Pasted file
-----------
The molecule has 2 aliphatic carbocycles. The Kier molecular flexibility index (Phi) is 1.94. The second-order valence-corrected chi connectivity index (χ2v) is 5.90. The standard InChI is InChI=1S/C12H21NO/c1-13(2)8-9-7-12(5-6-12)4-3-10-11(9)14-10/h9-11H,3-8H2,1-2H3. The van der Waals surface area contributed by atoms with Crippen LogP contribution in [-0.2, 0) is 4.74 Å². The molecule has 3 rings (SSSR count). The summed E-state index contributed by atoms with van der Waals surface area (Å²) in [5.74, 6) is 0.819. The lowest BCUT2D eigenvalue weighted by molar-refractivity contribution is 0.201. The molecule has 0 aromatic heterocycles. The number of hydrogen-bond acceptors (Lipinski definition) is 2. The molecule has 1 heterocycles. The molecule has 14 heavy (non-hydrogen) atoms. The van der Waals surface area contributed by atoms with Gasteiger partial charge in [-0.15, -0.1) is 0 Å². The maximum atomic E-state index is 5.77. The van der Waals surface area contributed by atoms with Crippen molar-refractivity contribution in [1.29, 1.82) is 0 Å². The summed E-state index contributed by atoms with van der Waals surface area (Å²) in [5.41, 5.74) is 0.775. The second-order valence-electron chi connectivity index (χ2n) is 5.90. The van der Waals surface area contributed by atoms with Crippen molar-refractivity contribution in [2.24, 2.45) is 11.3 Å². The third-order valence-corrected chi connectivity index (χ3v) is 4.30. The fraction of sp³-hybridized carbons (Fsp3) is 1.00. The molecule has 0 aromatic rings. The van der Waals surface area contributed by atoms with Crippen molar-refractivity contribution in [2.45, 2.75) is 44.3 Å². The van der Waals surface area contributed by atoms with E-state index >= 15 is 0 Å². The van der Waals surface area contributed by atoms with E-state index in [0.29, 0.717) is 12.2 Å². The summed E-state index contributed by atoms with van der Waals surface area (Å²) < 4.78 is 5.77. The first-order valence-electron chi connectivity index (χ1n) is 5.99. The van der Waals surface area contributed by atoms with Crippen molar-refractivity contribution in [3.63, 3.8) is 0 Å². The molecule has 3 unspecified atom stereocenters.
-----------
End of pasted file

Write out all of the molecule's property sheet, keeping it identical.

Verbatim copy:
The molecule has 2 aliphatic carbocycles. The Kier molecular flexibility index (Phi) is 1.94. The second-order valence-corrected chi connectivity index (χ2v) is 5.90. The standard InChI is InChI=1S/C12H21NO/c1-13(2)8-9-7-12(5-6-12)4-3-10-11(9)14-10/h9-11H,3-8H2,1-2H3. The van der Waals surface area contributed by atoms with Crippen LogP contribution in [-0.2, 0) is 4.74 Å². The molecule has 3 rings (SSSR count). The summed E-state index contributed by atoms with van der Waals surface area (Å²) in [5.74, 6) is 0.819. The lowest BCUT2D eigenvalue weighted by molar-refractivity contribution is 0.201. The molecule has 0 aromatic heterocycles. The number of hydrogen-bond acceptors (Lipinski definition) is 2. The molecule has 1 heterocycles. The molecule has 14 heavy (non-hydrogen) atoms. The van der Waals surface area contributed by atoms with Gasteiger partial charge in [-0.15, -0.1) is 0 Å². The maximum atomic E-state index is 5.77. The van der Waals surface area contributed by atoms with Crippen molar-refractivity contribution in [1.29, 1.82) is 0 Å². The summed E-state index contributed by atoms with van der Waals surface area (Å²) in [5.41, 5.74) is 0.775. The second-order valence-electron chi connectivity index (χ2n) is 5.90. The van der Waals surface area contributed by atoms with Crippen molar-refractivity contribution in [2.24, 2.45) is 11.3 Å². The third-order valence-corrected chi connectivity index (χ3v) is 4.30. The fraction of sp³-hybridized carbons (Fsp3) is 1.00. The molecule has 0 aromatic rings. The van der Waals surface area contributed by atoms with Crippen molar-refractivity contribution in [2.45, 2.75) is 44.3 Å². The van der Waals surface area contributed by atoms with E-state index >= 15 is 0 Å². The van der Waals surface area contributed by atoms with E-state index in [0.29, 0.717) is 12.2 Å². The summed E-state index contributed by atoms with van der Waals surface area (Å²) < 4.78 is 5.77. The first-order valence-electron chi connectivity index (χ1n) is 5.99. The van der Waals surface area contributed by atoms with Crippen molar-refractivity contribution in [3.63, 3.8) is 0 Å². The molecule has 3 unspecified atom stereocenters.